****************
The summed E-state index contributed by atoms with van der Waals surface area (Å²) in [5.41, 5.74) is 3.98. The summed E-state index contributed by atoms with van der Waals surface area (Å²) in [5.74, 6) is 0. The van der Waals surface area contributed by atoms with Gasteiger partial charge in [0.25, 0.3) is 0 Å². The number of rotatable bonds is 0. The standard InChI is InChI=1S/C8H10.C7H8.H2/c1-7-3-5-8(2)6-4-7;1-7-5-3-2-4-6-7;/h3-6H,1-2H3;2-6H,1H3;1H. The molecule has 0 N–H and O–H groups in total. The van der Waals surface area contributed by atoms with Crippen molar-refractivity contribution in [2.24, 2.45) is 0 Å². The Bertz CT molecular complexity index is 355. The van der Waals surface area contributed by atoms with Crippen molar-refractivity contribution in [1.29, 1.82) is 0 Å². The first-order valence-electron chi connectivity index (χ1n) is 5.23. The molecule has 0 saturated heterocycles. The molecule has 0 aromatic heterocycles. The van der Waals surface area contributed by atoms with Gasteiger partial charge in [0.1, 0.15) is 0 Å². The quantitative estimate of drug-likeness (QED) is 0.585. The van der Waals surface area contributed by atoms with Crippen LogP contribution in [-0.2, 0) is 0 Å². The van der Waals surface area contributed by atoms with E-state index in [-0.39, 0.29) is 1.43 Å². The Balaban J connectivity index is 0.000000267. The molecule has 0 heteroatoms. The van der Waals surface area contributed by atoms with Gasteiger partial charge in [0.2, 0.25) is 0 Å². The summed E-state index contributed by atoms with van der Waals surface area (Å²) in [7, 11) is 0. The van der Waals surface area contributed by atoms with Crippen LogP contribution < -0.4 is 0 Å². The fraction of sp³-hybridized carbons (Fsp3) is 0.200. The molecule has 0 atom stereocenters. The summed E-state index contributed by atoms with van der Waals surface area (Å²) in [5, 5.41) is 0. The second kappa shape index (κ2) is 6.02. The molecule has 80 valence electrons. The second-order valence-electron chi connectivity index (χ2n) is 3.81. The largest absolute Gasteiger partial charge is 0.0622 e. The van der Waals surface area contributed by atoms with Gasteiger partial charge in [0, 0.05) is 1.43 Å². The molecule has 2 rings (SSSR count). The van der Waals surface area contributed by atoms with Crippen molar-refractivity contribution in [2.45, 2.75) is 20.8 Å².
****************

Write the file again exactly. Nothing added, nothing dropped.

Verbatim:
The summed E-state index contributed by atoms with van der Waals surface area (Å²) in [5.41, 5.74) is 3.98. The summed E-state index contributed by atoms with van der Waals surface area (Å²) in [5.74, 6) is 0. The van der Waals surface area contributed by atoms with Gasteiger partial charge in [0.25, 0.3) is 0 Å². The number of rotatable bonds is 0. The standard InChI is InChI=1S/C8H10.C7H8.H2/c1-7-3-5-8(2)6-4-7;1-7-5-3-2-4-6-7;/h3-6H,1-2H3;2-6H,1H3;1H. The molecule has 0 N–H and O–H groups in total. The van der Waals surface area contributed by atoms with Crippen molar-refractivity contribution in [2.24, 2.45) is 0 Å². The Bertz CT molecular complexity index is 355. The van der Waals surface area contributed by atoms with Crippen molar-refractivity contribution in [1.29, 1.82) is 0 Å². The first-order valence-electron chi connectivity index (χ1n) is 5.23. The molecule has 0 saturated heterocycles. The molecule has 0 aromatic heterocycles. The van der Waals surface area contributed by atoms with Gasteiger partial charge in [0.1, 0.15) is 0 Å². The quantitative estimate of drug-likeness (QED) is 0.585. The van der Waals surface area contributed by atoms with Crippen LogP contribution in [-0.2, 0) is 0 Å². The van der Waals surface area contributed by atoms with E-state index in [-0.39, 0.29) is 1.43 Å². The Balaban J connectivity index is 0.000000267. The molecule has 0 heteroatoms. The van der Waals surface area contributed by atoms with Gasteiger partial charge in [0.2, 0.25) is 0 Å². The summed E-state index contributed by atoms with van der Waals surface area (Å²) in [7, 11) is 0. The van der Waals surface area contributed by atoms with Crippen LogP contribution < -0.4 is 0 Å². The fraction of sp³-hybridized carbons (Fsp3) is 0.200. The molecule has 0 atom stereocenters. The summed E-state index contributed by atoms with van der Waals surface area (Å²) in [5, 5.41) is 0. The second kappa shape index (κ2) is 6.02. The molecule has 80 valence electrons. The second-order valence-electron chi connectivity index (χ2n) is 3.81. The largest absolute Gasteiger partial charge is 0.0622 e. The van der Waals surface area contributed by atoms with Gasteiger partial charge in [0, 0.05) is 1.43 Å². The molecule has 2 rings (SSSR count). The van der Waals surface area contributed by atoms with Crippen molar-refractivity contribution in [2.45, 2.75) is 20.8 Å².